Type of Document Dissertation Author Fugler, Lee Ann URN etd-01212009-182854 Title Matrix Metalloproteinases in the Equine Systemic Inflammatory Response: Implications for Equine Laminitis Degree Doctor of Philosophy (Ph.D.) Department Veterinary Clinical Sciences Advisory Committee
Advisor Name Title Rustin M. Moore Committee Co-Chair Susan C. Eades Committee Co-Chair Changaram S. Venugopal Committee Member Kathy L. O'Reilly Committee Member Patrick J. DiMario Dean's Representative Keywords
- matrix metalloproteinase
- flunixin meglumine
- MMP inhibition
- experimental endotoxemia
- systemic inflammatory response
- laminar explants
- biomechanical testing
Date of Defense 2008-08-08 Availability unrestricted AbstractLaminitis is a crippling and often life-threatening disease of the equine foot. Soft tissue damage characteristic of this disease has been associated with increased MMP activity. Therefore, it seems likely that MMPIs could be potential therapeutic agents for laminitis. Further characterization of equine MMPs and evaluation of the effectiveness of MMPIs in the horse are needed.
Equine MMP-9 was harvested from neutrophils, purified by affinity chromatography, and evaluated using western blotting and gelatin zymography. The Biotrak MMP-9 Activity Assay was evaluated for use with equine samples using equine neutrophil MMP-9 as a standard, and was determined to have insufficient sensitivity for equine MMP-9. Therefore, zymography was used for evaluating MMP activity in all studies.
The abilities of doxycycline, oxytetracycline, and flunixin meglumine to inhibit LPS-induced equine MMP-2 and MMP-9 activities in vitro were investigated using a digital laminar explant model. The structural integrity of the explants was tested using an Instron biomechanical testing device, and MMP activity in the explants medium was evaluated using zymography. Doxycycline, oxytetracycline, and flunixin meglumine all successfully inhibited equine MMP-9 to varying degrees. However, only doxycycline and oxytetracycline increased the structural integrity of the explants. Explant structural integrity was inversely correlated with MMP-2 concentrations in the medium.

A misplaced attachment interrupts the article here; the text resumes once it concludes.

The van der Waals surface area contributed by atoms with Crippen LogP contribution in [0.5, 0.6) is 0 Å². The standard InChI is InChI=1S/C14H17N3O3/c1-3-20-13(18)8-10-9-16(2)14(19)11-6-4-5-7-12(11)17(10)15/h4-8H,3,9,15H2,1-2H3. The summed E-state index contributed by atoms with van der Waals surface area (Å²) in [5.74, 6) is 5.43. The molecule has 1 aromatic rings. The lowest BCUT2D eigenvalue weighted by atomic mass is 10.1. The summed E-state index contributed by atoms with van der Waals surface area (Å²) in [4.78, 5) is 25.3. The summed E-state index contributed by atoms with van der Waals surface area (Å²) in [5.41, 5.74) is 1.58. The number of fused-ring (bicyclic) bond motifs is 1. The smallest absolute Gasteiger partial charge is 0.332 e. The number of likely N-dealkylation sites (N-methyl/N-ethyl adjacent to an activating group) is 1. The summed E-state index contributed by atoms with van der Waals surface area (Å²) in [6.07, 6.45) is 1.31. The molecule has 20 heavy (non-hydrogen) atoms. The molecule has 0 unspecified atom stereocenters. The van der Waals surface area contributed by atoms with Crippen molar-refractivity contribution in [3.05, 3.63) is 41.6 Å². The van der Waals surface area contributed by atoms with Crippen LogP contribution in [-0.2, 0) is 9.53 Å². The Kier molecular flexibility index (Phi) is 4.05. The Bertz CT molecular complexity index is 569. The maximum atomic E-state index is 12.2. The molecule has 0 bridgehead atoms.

Based on the in vitro results, a non-terminal in vivo model for investigating MMPIs in the horse was validated. The administration of IV endotoxin to normal adult horses resulted in significant increases in MMP-2 and MMP-9 activities, as assessed by zymography. This in vivo model of MMP induction was used to determine the effects of doxycycline, oxytetracycline, flunixin meglumine, and pentoxifylline on equine MMP inhibition. Pentoxifylline and oxytetracycline appeared to be potent MMP-9 and modest MMP-2 inhibitors in the horse. Flunixin meglumine and doxycycline were potent inhibitors of equine MMP-2, but only weak inhibitors of equine MMP-9. These findings warrant the evaluation of pentoxifylline and oxytetracycline as MMPIs in the prevention/treatment of equine laminitis.
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